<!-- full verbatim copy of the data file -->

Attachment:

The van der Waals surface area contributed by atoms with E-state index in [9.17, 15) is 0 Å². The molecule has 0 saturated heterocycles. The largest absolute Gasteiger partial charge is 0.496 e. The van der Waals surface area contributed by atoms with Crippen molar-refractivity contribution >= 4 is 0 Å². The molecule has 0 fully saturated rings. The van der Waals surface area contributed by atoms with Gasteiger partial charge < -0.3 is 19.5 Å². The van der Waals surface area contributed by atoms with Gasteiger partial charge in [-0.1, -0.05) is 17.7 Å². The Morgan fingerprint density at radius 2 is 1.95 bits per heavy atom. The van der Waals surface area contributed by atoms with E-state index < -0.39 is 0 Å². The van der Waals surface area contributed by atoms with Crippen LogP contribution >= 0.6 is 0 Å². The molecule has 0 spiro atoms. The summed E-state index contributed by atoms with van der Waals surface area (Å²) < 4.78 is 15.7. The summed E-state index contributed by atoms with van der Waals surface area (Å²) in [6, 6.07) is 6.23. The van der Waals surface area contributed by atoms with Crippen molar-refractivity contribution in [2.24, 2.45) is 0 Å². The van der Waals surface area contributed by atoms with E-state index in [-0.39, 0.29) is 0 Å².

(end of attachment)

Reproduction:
The van der Waals surface area contributed by atoms with E-state index in [9.17, 15) is 0 Å². The molecule has 0 saturated heterocycles. The largest absolute Gasteiger partial charge is 0.496 e. The van der Waals surface area contributed by atoms with Crippen molar-refractivity contribution >= 4 is 0 Å². The molecule has 0 fully saturated rings. The van der Waals surface area contributed by atoms with Gasteiger partial charge < -0.3 is 19.5 Å². The van der Waals surface area contributed by atoms with Gasteiger partial charge in [-0.1, -0.05) is 17.7 Å². The Morgan fingerprint density at radius 2 is 1.95 bits per heavy atom. The van der Waals surface area contributed by atoms with E-state index < -0.39 is 0 Å². The van der Waals surface area contributed by atoms with Crippen LogP contribution >= 0.6 is 0 Å². The molecule has 0 spiro atoms. The summed E-state index contributed by atoms with van der Waals surface area (Å²) < 4.78 is 15.7. The summed E-state index contributed by atoms with van der Waals surface area (Å²) in [6, 6.07) is 6.23. The van der Waals surface area contributed by atoms with Crippen molar-refractivity contribution in [2.24, 2.45) is 0 Å². The van der Waals surface area contributed by atoms with E-state index in [-0.39, 0.29) is 0 Å².